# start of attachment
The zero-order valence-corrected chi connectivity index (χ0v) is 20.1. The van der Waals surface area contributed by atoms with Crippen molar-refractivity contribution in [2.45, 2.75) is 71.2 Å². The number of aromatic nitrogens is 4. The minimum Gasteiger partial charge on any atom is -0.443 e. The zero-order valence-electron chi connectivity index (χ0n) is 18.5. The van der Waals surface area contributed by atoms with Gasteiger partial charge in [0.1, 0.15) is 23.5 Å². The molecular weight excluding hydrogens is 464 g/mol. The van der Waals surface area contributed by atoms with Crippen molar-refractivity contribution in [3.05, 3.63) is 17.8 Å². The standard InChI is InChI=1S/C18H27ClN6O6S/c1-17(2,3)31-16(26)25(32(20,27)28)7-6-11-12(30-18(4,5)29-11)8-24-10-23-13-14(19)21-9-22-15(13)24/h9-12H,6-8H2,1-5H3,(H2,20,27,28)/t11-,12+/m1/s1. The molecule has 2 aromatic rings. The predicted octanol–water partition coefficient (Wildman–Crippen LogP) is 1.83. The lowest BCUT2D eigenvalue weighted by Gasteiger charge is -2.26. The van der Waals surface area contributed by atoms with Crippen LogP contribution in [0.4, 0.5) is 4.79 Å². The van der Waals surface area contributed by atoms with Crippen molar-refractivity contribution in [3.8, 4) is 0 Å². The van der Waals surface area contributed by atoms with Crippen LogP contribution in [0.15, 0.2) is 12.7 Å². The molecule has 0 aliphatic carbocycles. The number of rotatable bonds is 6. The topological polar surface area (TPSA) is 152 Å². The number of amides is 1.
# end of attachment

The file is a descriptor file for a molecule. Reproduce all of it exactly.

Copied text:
The zero-order valence-corrected chi connectivity index (χ0v) is 20.1. The van der Waals surface area contributed by atoms with Crippen molar-refractivity contribution in [2.45, 2.75) is 71.2 Å². The number of aromatic nitrogens is 4. The minimum Gasteiger partial charge on any atom is -0.443 e. The zero-order valence-electron chi connectivity index (χ0n) is 18.5. The van der Waals surface area contributed by atoms with Gasteiger partial charge in [0.1, 0.15) is 23.5 Å². The molecular weight excluding hydrogens is 464 g/mol. The van der Waals surface area contributed by atoms with Crippen molar-refractivity contribution in [3.05, 3.63) is 17.8 Å². The standard InChI is InChI=1S/C18H27ClN6O6S/c1-17(2,3)31-16(26)25(32(20,27)28)7-6-11-12(30-18(4,5)29-11)8-24-10-23-13-14(19)21-9-22-15(13)24/h9-12H,6-8H2,1-5H3,(H2,20,27,28)/t11-,12+/m1/s1. The molecule has 2 aromatic rings. The predicted octanol–water partition coefficient (Wildman–Crippen LogP) is 1.83. The lowest BCUT2D eigenvalue weighted by Gasteiger charge is -2.26. The van der Waals surface area contributed by atoms with Crippen LogP contribution in [0.4, 0.5) is 4.79 Å². The van der Waals surface area contributed by atoms with Crippen molar-refractivity contribution in [3.8, 4) is 0 Å². The van der Waals surface area contributed by atoms with Crippen LogP contribution in [0.15, 0.2) is 12.7 Å². The molecule has 0 aliphatic carbocycles. The number of rotatable bonds is 6. The topological polar surface area (TPSA) is 152 Å². The number of amides is 1.